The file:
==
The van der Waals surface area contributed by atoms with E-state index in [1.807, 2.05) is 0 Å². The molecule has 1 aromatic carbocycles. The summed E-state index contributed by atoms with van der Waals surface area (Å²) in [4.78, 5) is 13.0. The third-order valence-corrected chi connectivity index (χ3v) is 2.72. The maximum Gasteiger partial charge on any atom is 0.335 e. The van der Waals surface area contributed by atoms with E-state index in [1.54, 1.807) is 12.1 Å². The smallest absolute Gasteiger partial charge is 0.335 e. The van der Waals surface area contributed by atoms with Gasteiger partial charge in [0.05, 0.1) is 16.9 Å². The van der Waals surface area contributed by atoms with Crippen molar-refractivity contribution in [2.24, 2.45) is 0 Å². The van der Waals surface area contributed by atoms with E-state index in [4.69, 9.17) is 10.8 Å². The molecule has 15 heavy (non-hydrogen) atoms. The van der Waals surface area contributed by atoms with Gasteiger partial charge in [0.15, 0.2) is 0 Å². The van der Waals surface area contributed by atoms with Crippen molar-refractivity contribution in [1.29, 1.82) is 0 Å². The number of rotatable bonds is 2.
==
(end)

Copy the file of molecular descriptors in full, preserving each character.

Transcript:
The van der Waals surface area contributed by atoms with E-state index in [1.807, 2.05) is 0 Å². The molecule has 1 aromatic carbocycles. The summed E-state index contributed by atoms with van der Waals surface area (Å²) in [4.78, 5) is 13.0. The third-order valence-corrected chi connectivity index (χ3v) is 2.72. The maximum Gasteiger partial charge on any atom is 0.335 e. The van der Waals surface area contributed by atoms with E-state index in [1.54, 1.807) is 12.1 Å². The smallest absolute Gasteiger partial charge is 0.335 e. The van der Waals surface area contributed by atoms with Gasteiger partial charge in [0.05, 0.1) is 16.9 Å². The van der Waals surface area contributed by atoms with Crippen molar-refractivity contribution in [2.24, 2.45) is 0 Å². The van der Waals surface area contributed by atoms with E-state index in [4.69, 9.17) is 10.8 Å². The molecule has 15 heavy (non-hydrogen) atoms. The van der Waals surface area contributed by atoms with Gasteiger partial charge in [0.15, 0.2) is 0 Å². The van der Waals surface area contributed by atoms with Crippen molar-refractivity contribution in [1.29, 1.82) is 0 Å². The number of rotatable bonds is 2.